It is probably in the various ranges of Victoria Land that the greatest amount of climbing on high peaks has been done by government personnel—almost exclusively New Zealanders. Dogsledge traverses of the 1950s and 1960s produced dozens of ascents of high 3000ers and the second Antarctic 4000-meter peak to be climbed: Mt. Lister (4025m), in December, 1962. More recently, helicopter access to areas further away from Scott Base has allowed the tradition of making ascents to continue when possible. This is aided by the fact that the New Zealand program has historically drawn its field staff from experienced mountaineers, many of them guides such as Rob Hall and Gary Ball. A number of big peaks have seen repeat ascents, such as Mt. Lister and Mt. Huggins (3735m) in the Royal Society Range, and, of course, the famous volcano Mt. Erebus (3795m) on Ross Island, which has proven to be a popular outing. Mt. Erebus remains the only major Antarctic peak to have had a winter ascent, by the Briton Roger Mear, in June, 1985. Though records of ascents are by no means comprehensive, this has more to do with the sheer amount of climbing done than any desire to suppress such information.
There are no unclimbed 4000ers left here, but a number of big 3000ers remain unclimbed, as do countless peaks of lesser height. Particularly interesting are the mountains of the Admiralty Range. Attractive objectives here include the possibly virgin Mt. Sabine (3720m), the daunting east face of Mt. Herschel (3335m), which forced a 1967 party led by Sir Edmund Hillary onto a less difficult route for its first ascent, and the attractive big peaks of Mt. Black Prince (3406m), climbed once with difficulty, and Mt. Ajax (3770m), which is probably unclimbed. Here, Mt. Minto (4165m) saw its first ascent in February, 1988, by an Australian party who man-hauled their supplies from the coast, having sailed there from Sydney. As for the other big peaks, Mt. Adam (4010m) was climbed by New Zealanders in 1981 and 1991, but Mt. Royalist (3640m) may well be unclimbed. On many subsidiary peaks and ridges, 2000-meter-plus faces sit unclimbed above huge glaciers not always conducive to travel on foot. For those willing to make the effort, this area of Victoria Land would seem to be one of the more promising Antarctic destinations for big, interesting, unclimbed terrain that is relatively accessible to private mountaineers.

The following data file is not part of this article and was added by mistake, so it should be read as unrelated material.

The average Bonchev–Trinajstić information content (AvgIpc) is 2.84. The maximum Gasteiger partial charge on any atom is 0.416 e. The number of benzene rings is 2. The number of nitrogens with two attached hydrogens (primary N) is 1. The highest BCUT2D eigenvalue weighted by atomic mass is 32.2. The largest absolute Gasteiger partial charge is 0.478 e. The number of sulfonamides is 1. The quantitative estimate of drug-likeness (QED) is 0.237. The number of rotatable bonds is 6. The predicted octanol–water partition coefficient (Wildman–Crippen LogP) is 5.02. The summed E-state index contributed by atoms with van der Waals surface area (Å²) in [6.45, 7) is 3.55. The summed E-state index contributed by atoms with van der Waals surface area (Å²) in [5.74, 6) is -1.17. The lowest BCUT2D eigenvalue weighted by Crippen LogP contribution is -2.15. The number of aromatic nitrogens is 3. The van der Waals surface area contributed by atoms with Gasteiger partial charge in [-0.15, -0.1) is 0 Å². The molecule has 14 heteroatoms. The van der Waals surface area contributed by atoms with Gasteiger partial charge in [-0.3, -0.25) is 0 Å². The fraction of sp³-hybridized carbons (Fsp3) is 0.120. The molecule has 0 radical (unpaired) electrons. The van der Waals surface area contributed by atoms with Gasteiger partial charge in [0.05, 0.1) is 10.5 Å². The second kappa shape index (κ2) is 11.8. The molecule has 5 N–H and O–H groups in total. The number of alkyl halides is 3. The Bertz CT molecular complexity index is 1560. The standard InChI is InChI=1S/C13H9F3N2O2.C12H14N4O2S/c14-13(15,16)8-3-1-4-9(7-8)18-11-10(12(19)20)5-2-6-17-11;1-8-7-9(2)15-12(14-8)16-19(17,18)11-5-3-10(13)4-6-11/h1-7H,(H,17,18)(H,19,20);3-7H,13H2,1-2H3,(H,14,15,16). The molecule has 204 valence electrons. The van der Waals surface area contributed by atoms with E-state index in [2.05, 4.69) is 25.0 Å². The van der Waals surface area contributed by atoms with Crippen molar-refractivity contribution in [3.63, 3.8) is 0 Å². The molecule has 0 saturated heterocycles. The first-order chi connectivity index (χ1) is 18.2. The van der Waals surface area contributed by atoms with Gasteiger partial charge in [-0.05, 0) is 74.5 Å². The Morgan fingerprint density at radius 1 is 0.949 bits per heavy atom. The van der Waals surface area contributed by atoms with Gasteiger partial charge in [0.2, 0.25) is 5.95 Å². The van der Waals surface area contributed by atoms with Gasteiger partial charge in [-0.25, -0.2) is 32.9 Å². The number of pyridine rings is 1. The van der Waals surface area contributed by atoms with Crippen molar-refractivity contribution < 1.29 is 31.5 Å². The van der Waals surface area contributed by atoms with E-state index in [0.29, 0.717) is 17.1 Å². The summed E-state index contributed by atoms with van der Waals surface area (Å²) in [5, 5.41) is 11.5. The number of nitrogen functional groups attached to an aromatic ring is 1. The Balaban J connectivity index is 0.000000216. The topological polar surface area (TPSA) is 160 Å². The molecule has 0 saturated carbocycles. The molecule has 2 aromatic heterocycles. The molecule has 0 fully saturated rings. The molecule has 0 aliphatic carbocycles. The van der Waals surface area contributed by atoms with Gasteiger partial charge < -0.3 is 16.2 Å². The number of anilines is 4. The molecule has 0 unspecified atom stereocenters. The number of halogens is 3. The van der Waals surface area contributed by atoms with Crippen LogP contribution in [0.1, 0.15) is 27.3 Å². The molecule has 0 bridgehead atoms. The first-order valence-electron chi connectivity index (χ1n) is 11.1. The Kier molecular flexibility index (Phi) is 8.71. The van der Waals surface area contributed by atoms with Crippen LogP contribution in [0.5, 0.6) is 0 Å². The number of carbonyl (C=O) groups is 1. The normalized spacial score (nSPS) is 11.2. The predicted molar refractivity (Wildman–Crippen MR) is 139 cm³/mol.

The relatively small island of South Georgia holds some disproportionately huge mountaineering objectives and has seen a considerable degree of mountaineering activity, both by government scientists and private mountaineering expeditions. Two ranges, the Salvesen Range and the Allardyce Range, constitute the spine of the island. Mt. Paget (2935m) is the highest peak of the latter, and has seen a number of ascents, although significant new route potential exists, particularly on the northern side. South Georgia’s fourth-highest peak, Sugartop (2325m), has had at least two ascents, but one of the most impressive ascents in the mountaineering history of the island was the first ascent of the second highest peak on the island, Nordenskjöld Peak (2355m). The Frenchman Christian de Marliave executed this daring ascent solo in early 1988 while based aboard the yacht Damien II. The highest unclimbed peak on South Georgia is Mt. Roots (2280m), which has repelled at least five attempts, the highest getting to around 2000 meters. Together, Nordenskjöld Peak and Mt. Roots, when viewed from the north, present an attractive, if somewhat difficult, smorgasbord of unclimbed alpine terrain. At present, most mountaineers will find that access to the island for any useful period of time is by chartered yacht only, an option that does, however, allow the possibility of boat transport between base camps, thereby increasing the choice and accessibility of objectives.
Wherever one climbs in Antarctica, it would do well to keep in mind the less-desirable effects of mountain tourism in other parts of the world and actively work to ensure there is no repeat of those mistakes. Organizations such as the International Association of Antarctic Tour Operators (IAATO) only provide guidelines and monitoring. It is up to individuals who choose to travel adventurously in Antarctica to be responsible for their own safety and environmental impact. Long may it be so.
Alberts, F.G., editor. Geographic Names of the Antarctic, Second Edition. Reston, VA: USGS/United States Board on Geographic Names, 1995.
Gildea, Damien. The Antarctic Mountaineering Chronology. Self-published: Australia, 1998. (e-mail:firstname.lastname@example.org)
Stump, E. “The End of the World.” In Climbing 171, September 15-November 1, 1997, edited by Michael Kennedy, pp. 106-113, 1997.
Tollefsen, Ivar E. Queen Maud Land, Antarctica (English language edition). Larvik, Norway: Ostlands-Postens Press, 1994.
Tollefsen, Ivar E. The Ronde Spire, Antarctica (English language edition). A.s. Joh Nordahls Tyrkkeri, 1998.